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The Harvard Family Research Project separated from the Harvard Graduate School of Education to become the Global Family Research Project as of January 1, 2017. It is no longer affiliated with Harvard University.

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Dear FINE Members,

At this moment of political change, the FINE Newsletter focuses on family involvement and the policies that support it. We explore the changing definitions of family engagement in the 21st century and look at the growing role for family involvement in education policy.

Two articles unpack the possibilities for family involvement policy: One provides a historical account of the federal role in out-of-school learning, while the other offers practical policy recommendations to build strong family involvement systems. In addition, articles from federally funded Parental Information and Resource Centers (PIRCs) shed light on how to build systems that improve family involvement policies and touch the lives of families, children, and educators in the field.

We also offer you a collection of accessible family involvement instruments for use in evaluating your own family involvement efforts, as well as a comprehensive listing of new resources, articles, news, opportunities, and events in the family involvement field.

We eagerly await your feedback on the topics explored in this FINE Newsletter, and we encourage you to pass this issue on to interested friends and colleagues.

Harvard Family Research Project Commentary

Redefining Family Engagement in Education

Heather Weiss The current political moment offers an opportunity to elevate the role of family involvement in education policy. Harvard Family Research Project's Heather Weiss and Elena Lopez discuss the need to develop a broader definition of family engagement—one which focuses on the multiple contexts in which children grow and learn, from birth through adulthood—in this era of changing federal policy.

Resources & Research From Harvard Family Research Project

The Federal Role in Out-of-School Learning

The Federal Role in Out-of-School Learning Four decades of research demonstrate it is necessary to redefine learning—both where and when it takes place—if the country is to achieve its national goal of educating all children. Commissioned by the Center on Education Policy, this report from Harvard Family Research Project makes a research-based case for federal provision of out-of-school complementary learning supports from birth through high school, particularly for poor children, so that all students gain the skills that economists, educators, and employers agree are necessary for success in the 21st century.

Resources & Research From Harvard Family Research Project

From Periphery to Center: A New Vision for Family, School, and Community Partnerships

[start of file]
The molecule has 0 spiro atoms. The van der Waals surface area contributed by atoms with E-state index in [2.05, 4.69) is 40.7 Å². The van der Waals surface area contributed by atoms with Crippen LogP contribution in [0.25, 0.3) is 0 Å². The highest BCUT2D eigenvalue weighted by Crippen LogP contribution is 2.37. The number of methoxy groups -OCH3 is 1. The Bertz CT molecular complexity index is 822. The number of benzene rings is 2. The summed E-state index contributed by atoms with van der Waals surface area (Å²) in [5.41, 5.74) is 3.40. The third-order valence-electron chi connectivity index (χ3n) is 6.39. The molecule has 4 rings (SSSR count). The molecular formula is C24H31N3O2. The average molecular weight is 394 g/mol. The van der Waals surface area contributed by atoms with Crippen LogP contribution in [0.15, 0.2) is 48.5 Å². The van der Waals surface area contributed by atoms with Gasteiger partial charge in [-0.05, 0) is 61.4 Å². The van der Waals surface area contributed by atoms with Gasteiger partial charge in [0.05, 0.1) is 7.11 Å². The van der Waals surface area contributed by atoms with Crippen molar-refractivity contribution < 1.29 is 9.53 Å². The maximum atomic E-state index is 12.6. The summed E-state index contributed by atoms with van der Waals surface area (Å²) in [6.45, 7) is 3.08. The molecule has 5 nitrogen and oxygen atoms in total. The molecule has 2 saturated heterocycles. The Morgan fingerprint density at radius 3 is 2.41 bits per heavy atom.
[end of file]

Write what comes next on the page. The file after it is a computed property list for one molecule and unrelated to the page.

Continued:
Handbook of Family-School Partnerships Written by Harvard Family Research Project's Heather Weiss and Naomi Stephen, this chapter—which will appear in the Handbook of School–Family Partnerships, edited by Sandy Christenson, Ph.D. and Amy Reschley, Ph.D.—presents a comprehensive, integrated family, school, and community partnership framework that can help level the playing field for disadvantaged children and ensure that they have access to the parental involvement and community engagement practices of their more advantaged peers in order to enhance their learning.

Voices From the Field

An Aligned Family Involvement System in Kansas

Jane Groff Jane Groff from the Kansas Parent Information Resource Center talks about how the adoption of statewide family involvement standards by the Kansas State Board of Education has resulted in the development of a common vision for family involvement across state education systems and agencies.

Voices From the Field

A Model for Statewide Family Involvement Leadership in Colorado

Colorado State Flag Tina House from the Colorado Parental Information and Resource Center talks about her organization's efforts to break down siloes and partner with family involvement stakeholders across the state of Colorado.

Tips & Tools From Harvard Family Research Project

Data Collection Instruments for Evaluating Family Involvement

Data Collectoin Instruments for Evaluating Family Involvement As evidence mounts that family involvement can support children's learning, there is an increasing call in the field for common data collection instruments to measure home–school communication and other aspects of family involvement. This resource from Harvard Family Research Project compiles instruments developed for rigorous program impact evaluations and tested for reliability.

Family Involvement News

May 2009 News

Father and daughter reading together We at Harvard Family Research Project are committed to keeping you up-to-date on what's new in family involvement.  View our list of links to upcoming and current reports, articles, events, and career opportunities in the family involvement field, as well as a new annotated list of family involvement storybooks featuring Latino families. 

Contact Us

If you experience a problem reading this newsletter or have questions and comments concerning our work, we would love to hear from you. Please send an email to


The FINE Team at Harvard Family Research Project

© 2016 Presidents and Fellows of Harvard College
Published by Harvard Family Research Project